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London Dynamo rider fined for 41mph in Richmond Park resigns from club

Accommodating user groups in park is a challenge for police, says club chairman

The rider fined for riding in Richmond Park at 41mph has resigned from his cycling club, London Dynamo, although he was not a member of the club when he was pinged descending the park's Sawyer's Hill.

Rory Palmer, 42, was fined a total of £150 after pleading guilty to exceeding the 20mph speed limit in the park on January 2.

Palmer was facing expulsion from London Dynamo, which insists its members obey the Highway Code.

Paul Harknett, chairman of the club, told road.cc that Palmer had joined the club just three weeks ago, and is "embarrassed and apologetic" about the affair.

Harknett says Palmer was new to the area and had not previously ridden round Richmond Park in the clockwise direction that takes you down Sawyer's Hill.

According to Harknett, Palmer "was certainly unaware of possible police speed enforcement, nor their usual trap location at the foot of Sawyers."

He said: "There was no traffic on the descent down Sawyers according to Rory."

Police stop and fine a couple of riders per year, says Harknett but a look at Strava  segments such as Sawyer's Hill past Holly Lodge and the notoriously fast descent of Broomfield Hill, now flagged as hazardous shows many many riders going as fast or faster than Rory Palmer.

Given the vast numbers of riders using the park, this is hardly surprising.

"Richmond Park might be the busiest road in the world for cyclists," says Harknett. At weekends, cyclists outnumber drivers three to one.

Park authorities have a challenging task managing the numerous user groups. Harknett is more aware of those issues than most as he chairs the Richmond Park police panel, which brings together representatives of the groups that use the park, local residents and and police and park authorities.

His advice to riders using the park is simple: "Don't take the piss, be observant, be respectful."

Police fine many more drivers than riders, says Harknett, and he believes they take a pragmatic approach to policing the park that helps to keep it a relatively tranquil place and, importantly, helps safeguard the large deer population.

"What we have as exists currently in Richmond Park kind of works," he says. "Despite the vast numbers using the roads it's far safer for cyclists to use the park than the local A roads.

"The police come under enormous pressure to clamp down on cyclists and they are surprisingly pragmatic. Just by parking up they slow people down.

"They do a couple of riders a year but the number of riders who go over 30-35mph must be in the thousands.

"The only way things can get better is through dialog and consultation."

Zac Goldsmith, MP for Richmond Park last year called a public meeting to discuss what he called “rising tensions” between park user groups.

But Harknett believes relations between groups, especially cyclists and drivers, have improved recently. "Things are beginning to settle down," he says, "with drivers realising they have to be patient on the hills."

Nevertheless, a follow-up meeting last week set up a working group that is working on initiatives that will improve relations between the different road user groups, improve safety and improve enjoyment of Richmond Park.

"That is the way forward," Harknett says.

Like many cycling clubs that use Richmond Park, London Dynamo has the difficult task of trying to encourage its members to behave responsibly while acknowledging that almost everyone who uses the park breaks the speed limit.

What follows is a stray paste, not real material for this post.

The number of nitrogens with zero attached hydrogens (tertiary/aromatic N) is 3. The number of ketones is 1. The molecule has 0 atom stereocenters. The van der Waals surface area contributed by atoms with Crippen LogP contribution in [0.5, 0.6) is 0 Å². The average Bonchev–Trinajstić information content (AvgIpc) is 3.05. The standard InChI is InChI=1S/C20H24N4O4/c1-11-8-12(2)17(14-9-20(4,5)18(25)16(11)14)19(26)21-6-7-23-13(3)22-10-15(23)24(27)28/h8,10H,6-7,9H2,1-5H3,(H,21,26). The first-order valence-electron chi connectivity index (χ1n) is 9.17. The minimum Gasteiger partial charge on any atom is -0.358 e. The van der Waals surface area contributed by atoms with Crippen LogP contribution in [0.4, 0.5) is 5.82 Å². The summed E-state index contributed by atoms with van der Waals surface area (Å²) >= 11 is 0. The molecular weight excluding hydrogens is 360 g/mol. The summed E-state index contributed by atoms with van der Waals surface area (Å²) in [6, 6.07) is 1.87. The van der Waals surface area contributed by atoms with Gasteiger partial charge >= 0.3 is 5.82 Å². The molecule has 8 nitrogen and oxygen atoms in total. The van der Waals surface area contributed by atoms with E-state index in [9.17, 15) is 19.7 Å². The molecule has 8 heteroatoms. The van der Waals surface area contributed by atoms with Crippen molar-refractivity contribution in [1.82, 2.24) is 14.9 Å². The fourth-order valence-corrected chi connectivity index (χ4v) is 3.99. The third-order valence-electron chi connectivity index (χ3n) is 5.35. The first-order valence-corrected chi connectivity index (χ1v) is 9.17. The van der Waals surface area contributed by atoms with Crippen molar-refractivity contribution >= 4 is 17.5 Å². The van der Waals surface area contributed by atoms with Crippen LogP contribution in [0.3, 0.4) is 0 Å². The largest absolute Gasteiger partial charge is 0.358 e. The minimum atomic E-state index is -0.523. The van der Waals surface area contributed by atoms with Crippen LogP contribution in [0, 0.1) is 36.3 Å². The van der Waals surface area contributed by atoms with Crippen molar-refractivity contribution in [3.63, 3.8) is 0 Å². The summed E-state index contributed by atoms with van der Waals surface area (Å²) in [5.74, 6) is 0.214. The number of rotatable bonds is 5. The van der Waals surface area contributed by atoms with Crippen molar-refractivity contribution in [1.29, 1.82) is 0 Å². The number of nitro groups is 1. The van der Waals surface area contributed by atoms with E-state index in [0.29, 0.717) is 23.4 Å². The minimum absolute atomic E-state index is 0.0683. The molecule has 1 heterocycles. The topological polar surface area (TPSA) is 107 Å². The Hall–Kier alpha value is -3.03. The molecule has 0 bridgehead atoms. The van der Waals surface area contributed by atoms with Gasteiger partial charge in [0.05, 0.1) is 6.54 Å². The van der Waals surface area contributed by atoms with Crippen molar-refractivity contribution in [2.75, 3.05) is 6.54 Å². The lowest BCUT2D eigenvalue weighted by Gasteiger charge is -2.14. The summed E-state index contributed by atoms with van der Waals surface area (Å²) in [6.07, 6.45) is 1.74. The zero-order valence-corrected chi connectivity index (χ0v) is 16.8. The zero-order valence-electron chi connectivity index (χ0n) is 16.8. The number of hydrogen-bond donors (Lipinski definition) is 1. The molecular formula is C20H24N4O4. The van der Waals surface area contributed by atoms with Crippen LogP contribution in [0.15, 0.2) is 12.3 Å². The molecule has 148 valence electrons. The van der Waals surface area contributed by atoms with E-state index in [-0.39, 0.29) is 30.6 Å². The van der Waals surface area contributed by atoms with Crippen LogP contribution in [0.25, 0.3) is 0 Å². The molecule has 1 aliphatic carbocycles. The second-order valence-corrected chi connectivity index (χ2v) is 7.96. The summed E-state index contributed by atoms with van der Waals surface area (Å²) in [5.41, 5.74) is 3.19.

"Police hold us up as an examplar," he says. "They would like more cyclists that enjoy Richmond Park  to be members of clubs because we have a code of conduct, we will discipline riders."

Nevertheless there are stories of London Dynamo riders being a little over-enthusiastic as they ride or train in the park.

"We insist riders on club runs wear club kit so if we get a complaint about say a rider flicking a V at a driver in Weybridge we can track them down," says Harknett.

He added that the club has a code of conduct for members (at section 7 of its membership page) and if they are spotted riding inconsiderately, he wants to hear about it.

He told the Evening Standard recently: "We have not been afraid to eject our members in the past, doing so with two cyclists who jumped red lights.”

Acknowledged by the Telegraph as a leading cycling journalist, John Stevenson has been writing about bikes and cycling for over 30 years since discovering that people were mug enough to pay him for it rather than expecting him to do an honest day's work.

He was heavily involved in the mountain bike boom of the late 1980s as a racer, team manager and race promoter, and that led to writing for Mountain Biking UK magazine shortly after its inception. He got the gig by phoning up the editor and telling him the magazine was rubbish and he could do better. Rather than telling him to get lost, MBUK editor Tym Manley called John’s bluff and the rest is history.

Since then he has worked on MTB Pro magazine and was editor of Maximum Mountain Bike and Australian Mountain Bike magazines, before switching to the web in 2000 to work for CyclingNews.com. Along with road.cc editor Tony Farelly, John was on the launch team for BikeRadar.com and subsequently became editor in chief of Future Publishing’s group of cycling magazines and websites, including Cycling Plus, MBUK, What Mountain Bike and Procycling.

John has also written for Cyclist magazine, edited the BikeMagic website and was founding editor of TotalWomensCycling.com before handing over to someone far more representative of the site's main audience.

He joined road.cc in 2013 and these days he lives in Cambridge where the lack of hills is more than made up for by the headwinds.

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